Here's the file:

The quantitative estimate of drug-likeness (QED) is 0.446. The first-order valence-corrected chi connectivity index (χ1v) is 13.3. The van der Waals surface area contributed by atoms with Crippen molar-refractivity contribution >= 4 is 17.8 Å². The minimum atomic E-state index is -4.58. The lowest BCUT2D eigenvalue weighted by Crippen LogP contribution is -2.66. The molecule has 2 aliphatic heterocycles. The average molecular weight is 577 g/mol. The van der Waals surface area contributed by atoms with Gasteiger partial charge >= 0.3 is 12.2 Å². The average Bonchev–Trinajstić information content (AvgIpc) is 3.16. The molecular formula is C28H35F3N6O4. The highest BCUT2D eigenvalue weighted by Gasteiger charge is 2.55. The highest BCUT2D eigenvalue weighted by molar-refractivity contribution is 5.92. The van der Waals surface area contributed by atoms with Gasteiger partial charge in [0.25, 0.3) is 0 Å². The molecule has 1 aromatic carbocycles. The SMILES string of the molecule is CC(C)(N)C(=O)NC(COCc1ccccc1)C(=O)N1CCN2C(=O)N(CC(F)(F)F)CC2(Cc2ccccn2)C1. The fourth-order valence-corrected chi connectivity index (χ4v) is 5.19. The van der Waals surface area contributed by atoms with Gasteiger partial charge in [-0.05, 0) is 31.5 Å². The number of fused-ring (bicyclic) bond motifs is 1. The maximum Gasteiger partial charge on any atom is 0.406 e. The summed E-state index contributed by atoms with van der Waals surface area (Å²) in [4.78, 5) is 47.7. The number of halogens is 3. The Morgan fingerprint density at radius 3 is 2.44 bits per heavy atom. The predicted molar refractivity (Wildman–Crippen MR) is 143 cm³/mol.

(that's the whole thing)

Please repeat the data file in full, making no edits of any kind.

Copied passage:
The quantitative estimate of drug-likeness (QED) is 0.446. The first-order valence-corrected chi connectivity index (χ1v) is 13.3. The van der Waals surface area contributed by atoms with Crippen molar-refractivity contribution >= 4 is 17.8 Å². The minimum atomic E-state index is -4.58. The lowest BCUT2D eigenvalue weighted by Crippen LogP contribution is -2.66. The molecule has 2 aliphatic heterocycles. The average molecular weight is 577 g/mol. The van der Waals surface area contributed by atoms with Gasteiger partial charge >= 0.3 is 12.2 Å². The average Bonchev–Trinajstić information content (AvgIpc) is 3.16. The molecular formula is C28H35F3N6O4. The highest BCUT2D eigenvalue weighted by Gasteiger charge is 2.55. The highest BCUT2D eigenvalue weighted by molar-refractivity contribution is 5.92. The van der Waals surface area contributed by atoms with Gasteiger partial charge in [0.25, 0.3) is 0 Å². The molecule has 1 aromatic carbocycles. The SMILES string of the molecule is CC(C)(N)C(=O)NC(COCc1ccccc1)C(=O)N1CCN2C(=O)N(CC(F)(F)F)CC2(Cc2ccccn2)C1. The fourth-order valence-corrected chi connectivity index (χ4v) is 5.19. The van der Waals surface area contributed by atoms with Gasteiger partial charge in [-0.05, 0) is 31.5 Å². The number of fused-ring (bicyclic) bond motifs is 1. The maximum Gasteiger partial charge on any atom is 0.406 e. The summed E-state index contributed by atoms with van der Waals surface area (Å²) in [4.78, 5) is 47.7. The number of halogens is 3. The Morgan fingerprint density at radius 3 is 2.44 bits per heavy atom. The predicted molar refractivity (Wildman–Crippen MR) is 143 cm³/mol.